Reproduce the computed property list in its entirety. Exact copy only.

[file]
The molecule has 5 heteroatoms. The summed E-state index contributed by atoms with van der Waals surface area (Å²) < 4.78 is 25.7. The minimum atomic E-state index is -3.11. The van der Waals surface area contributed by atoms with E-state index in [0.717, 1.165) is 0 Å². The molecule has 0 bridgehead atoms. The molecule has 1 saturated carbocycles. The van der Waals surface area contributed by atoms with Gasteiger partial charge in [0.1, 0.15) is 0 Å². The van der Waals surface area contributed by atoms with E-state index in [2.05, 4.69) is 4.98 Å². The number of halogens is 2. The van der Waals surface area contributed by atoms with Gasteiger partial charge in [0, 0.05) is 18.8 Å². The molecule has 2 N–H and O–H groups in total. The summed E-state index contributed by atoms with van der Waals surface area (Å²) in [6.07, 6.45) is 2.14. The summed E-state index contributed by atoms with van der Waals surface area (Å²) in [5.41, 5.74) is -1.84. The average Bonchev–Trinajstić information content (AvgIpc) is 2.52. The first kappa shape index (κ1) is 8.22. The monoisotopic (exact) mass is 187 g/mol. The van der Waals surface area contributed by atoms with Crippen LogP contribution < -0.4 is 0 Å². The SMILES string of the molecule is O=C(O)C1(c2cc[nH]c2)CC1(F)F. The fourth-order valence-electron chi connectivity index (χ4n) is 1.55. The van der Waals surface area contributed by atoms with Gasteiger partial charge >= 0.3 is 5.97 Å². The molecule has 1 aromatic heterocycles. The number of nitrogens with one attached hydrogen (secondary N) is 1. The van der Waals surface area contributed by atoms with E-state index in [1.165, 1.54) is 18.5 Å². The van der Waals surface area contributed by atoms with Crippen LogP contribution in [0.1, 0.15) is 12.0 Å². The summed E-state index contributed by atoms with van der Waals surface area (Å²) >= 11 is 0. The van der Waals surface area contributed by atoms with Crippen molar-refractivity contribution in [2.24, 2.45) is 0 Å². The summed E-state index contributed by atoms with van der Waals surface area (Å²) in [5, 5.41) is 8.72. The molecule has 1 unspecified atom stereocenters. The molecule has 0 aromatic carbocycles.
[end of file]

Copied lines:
The molecule has 5 heteroatoms. The summed E-state index contributed by atoms with van der Waals surface area (Å²) < 4.78 is 25.7. The minimum atomic E-state index is -3.11. The van der Waals surface area contributed by atoms with E-state index in [0.717, 1.165) is 0 Å². The molecule has 0 bridgehead atoms. The molecule has 1 saturated carbocycles. The van der Waals surface area contributed by atoms with Gasteiger partial charge in [0.1, 0.15) is 0 Å². The van der Waals surface area contributed by atoms with E-state index in [2.05, 4.69) is 4.98 Å². The number of halogens is 2. The van der Waals surface area contributed by atoms with Gasteiger partial charge in [0, 0.05) is 18.8 Å². The molecule has 2 N–H and O–H groups in total. The summed E-state index contributed by atoms with van der Waals surface area (Å²) in [6.07, 6.45) is 2.14. The summed E-state index contributed by atoms with van der Waals surface area (Å²) in [5.41, 5.74) is -1.84. The average Bonchev–Trinajstić information content (AvgIpc) is 2.52. The first kappa shape index (κ1) is 8.22. The monoisotopic (exact) mass is 187 g/mol. The van der Waals surface area contributed by atoms with Crippen LogP contribution < -0.4 is 0 Å². The SMILES string of the molecule is O=C(O)C1(c2cc[nH]c2)CC1(F)F. The fourth-order valence-electron chi connectivity index (χ4n) is 1.55. The van der Waals surface area contributed by atoms with Gasteiger partial charge >= 0.3 is 5.97 Å². The molecule has 1 aromatic heterocycles. The number of nitrogens with one attached hydrogen (secondary N) is 1. The van der Waals surface area contributed by atoms with E-state index in [1.165, 1.54) is 18.5 Å². The van der Waals surface area contributed by atoms with Crippen LogP contribution in [0.1, 0.15) is 12.0 Å². The summed E-state index contributed by atoms with van der Waals surface area (Å²) >= 11 is 0. The van der Waals surface area contributed by atoms with Crippen molar-refractivity contribution in [2.24, 2.45) is 0 Å². The summed E-state index contributed by atoms with van der Waals surface area (Å²) in [5, 5.41) is 8.72. The molecule has 1 unspecified atom stereocenters. The molecule has 0 aromatic carbocycles.